9 Dos and Don’ts on How to Craft the Perfect Query Letter

If you’ve finished your book, the next step is representation or a small press. You’ve done your research and found the perfect agent who is simply gonna LOVE your work. But you have to make it from your email “Sent” box to her email “Read box” and this is not always easy.This means, of course, the dreaded query letter. Don’t know how to get started? Here are some quick tips.
1. Do find out who to send it to, specifically. Go on the agent’s website and find the name of the agent who is simply ON FIRE about your genre.
2. Don’t begin your letter with: “Dear Editor.” Nothing says “I’m a lazy writer who can’t be bothered with details” like a lack of research here.
3. Do follow the guidelines set forth on the website for submissions. If you go to all the trouble to write a query letter without checking the website first, you may miss the part where they decided to be “closed to unsolicited submissions.” Which, in this case, is yours.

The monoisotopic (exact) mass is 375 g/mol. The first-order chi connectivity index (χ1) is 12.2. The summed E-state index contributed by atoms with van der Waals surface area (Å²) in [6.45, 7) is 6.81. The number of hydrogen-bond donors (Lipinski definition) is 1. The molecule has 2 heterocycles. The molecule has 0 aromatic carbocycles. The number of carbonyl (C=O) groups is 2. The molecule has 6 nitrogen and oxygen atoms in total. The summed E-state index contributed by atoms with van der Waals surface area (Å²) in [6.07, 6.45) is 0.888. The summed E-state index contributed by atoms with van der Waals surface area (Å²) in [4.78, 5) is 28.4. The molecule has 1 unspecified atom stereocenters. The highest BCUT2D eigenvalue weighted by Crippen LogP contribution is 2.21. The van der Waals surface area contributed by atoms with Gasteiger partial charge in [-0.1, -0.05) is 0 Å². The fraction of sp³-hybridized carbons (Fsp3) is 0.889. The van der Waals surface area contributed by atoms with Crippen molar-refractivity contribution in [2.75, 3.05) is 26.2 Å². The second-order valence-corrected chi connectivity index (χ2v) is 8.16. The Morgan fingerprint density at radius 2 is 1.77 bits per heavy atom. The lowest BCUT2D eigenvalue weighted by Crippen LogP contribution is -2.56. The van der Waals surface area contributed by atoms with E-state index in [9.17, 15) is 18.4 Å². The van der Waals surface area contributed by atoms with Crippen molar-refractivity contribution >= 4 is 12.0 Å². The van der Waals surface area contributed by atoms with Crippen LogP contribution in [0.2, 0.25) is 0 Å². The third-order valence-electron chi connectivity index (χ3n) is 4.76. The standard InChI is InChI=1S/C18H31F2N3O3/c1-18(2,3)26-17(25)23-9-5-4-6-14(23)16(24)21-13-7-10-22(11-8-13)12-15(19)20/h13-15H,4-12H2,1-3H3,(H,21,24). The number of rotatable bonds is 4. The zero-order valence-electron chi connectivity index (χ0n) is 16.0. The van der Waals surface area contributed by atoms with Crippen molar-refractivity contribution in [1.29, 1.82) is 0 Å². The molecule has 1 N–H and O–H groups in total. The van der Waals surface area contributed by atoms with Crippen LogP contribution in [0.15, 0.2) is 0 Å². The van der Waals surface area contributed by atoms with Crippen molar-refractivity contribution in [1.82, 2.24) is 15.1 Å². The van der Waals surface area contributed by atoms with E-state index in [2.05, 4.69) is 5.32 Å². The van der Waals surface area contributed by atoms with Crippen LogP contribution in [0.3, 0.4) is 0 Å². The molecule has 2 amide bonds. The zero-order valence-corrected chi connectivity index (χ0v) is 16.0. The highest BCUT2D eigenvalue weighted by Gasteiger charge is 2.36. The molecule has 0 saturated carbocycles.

4. Do pay attention to details. If the website says, “Send the first three chapters” or “wait for our response” follow their directions. Even if your query letter is awesome, if they don’t tell you to send it and you attach your manuscript, guess whose email is probably going to be ignored? Yours.
5.Don’t send out a spammish query directed towards many agents at once. You really have to make the agent believe that he or she is the perfect fit for your book–and this is the opposite of that.
6. Do be brief and value the agent’s time. Get to the point. Many agents quit reading after the first few sentences if it’s laborious to do so.
7. Don’t brag as if you’ve written the next Harry Potter or Hunger Games. It’s ok to mention that your book is targeted at the readers of a specific book, though.
8. Do mention previous publications, if it’s relevant. If you’ve won a writing contest or published a short story somewhere, mention it briefly. This automatically gives you a tiny bit of an edge over someone who hasn’t.
9. After hitting the “send” button, DO relax. Most agent’s websites give you a turn-around estimate of time you will probably have to wait to hear back from them. Don’t annoy them beforehand. This, dear writer, is the hardest part. Waiting.

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